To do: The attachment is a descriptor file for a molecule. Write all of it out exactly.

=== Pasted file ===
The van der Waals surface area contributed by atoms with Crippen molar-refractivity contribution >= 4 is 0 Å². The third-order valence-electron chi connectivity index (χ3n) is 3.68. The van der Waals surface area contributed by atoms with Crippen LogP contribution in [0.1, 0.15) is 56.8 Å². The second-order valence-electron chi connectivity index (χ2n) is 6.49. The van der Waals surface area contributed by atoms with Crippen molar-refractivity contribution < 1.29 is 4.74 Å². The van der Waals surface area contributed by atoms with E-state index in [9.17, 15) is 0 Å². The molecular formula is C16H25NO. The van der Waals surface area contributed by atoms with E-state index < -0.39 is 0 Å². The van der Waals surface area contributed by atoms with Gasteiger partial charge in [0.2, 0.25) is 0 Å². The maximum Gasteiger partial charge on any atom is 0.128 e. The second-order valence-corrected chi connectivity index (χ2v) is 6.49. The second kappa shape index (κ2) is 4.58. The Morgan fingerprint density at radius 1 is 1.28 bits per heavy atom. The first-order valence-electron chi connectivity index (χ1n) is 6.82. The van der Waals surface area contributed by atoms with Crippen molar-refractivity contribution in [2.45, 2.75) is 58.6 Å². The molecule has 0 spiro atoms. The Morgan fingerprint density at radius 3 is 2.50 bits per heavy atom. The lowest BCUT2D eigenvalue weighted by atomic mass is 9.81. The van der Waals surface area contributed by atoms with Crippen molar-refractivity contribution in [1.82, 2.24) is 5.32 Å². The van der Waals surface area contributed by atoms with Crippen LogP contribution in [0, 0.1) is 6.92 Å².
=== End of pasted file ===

The van der Waals surface area contributed by atoms with Crippen molar-refractivity contribution >= 4 is 0 Å². The third-order valence-electron chi connectivity index (χ3n) is 3.68. The van der Waals surface area contributed by atoms with Crippen LogP contribution in [0.1, 0.15) is 56.8 Å². The second-order valence-electron chi connectivity index (χ2n) is 6.49. The van der Waals surface area contributed by atoms with Crippen molar-refractivity contribution < 1.29 is 4.74 Å². The van der Waals surface area contributed by atoms with E-state index in [9.17, 15) is 0 Å². The molecular formula is C16H25NO. The van der Waals surface area contributed by atoms with E-state index < -0.39 is 0 Å². The van der Waals surface area contributed by atoms with Gasteiger partial charge in [0.2, 0.25) is 0 Å². The maximum Gasteiger partial charge on any atom is 0.128 e. The second-order valence-corrected chi connectivity index (χ2v) is 6.49. The second kappa shape index (κ2) is 4.58. The Morgan fingerprint density at radius 1 is 1.28 bits per heavy atom. The first-order valence-electron chi connectivity index (χ1n) is 6.82. The van der Waals surface area contributed by atoms with Crippen molar-refractivity contribution in [2.45, 2.75) is 58.6 Å². The molecule has 0 spiro atoms. The Morgan fingerprint density at radius 3 is 2.50 bits per heavy atom. The lowest BCUT2D eigenvalue weighted by atomic mass is 9.81. The van der Waals surface area contributed by atoms with Crippen molar-refractivity contribution in [1.82, 2.24) is 5.32 Å². The van der Waals surface area contributed by atoms with Crippen LogP contribution in [0, 0.1) is 6.92 Å².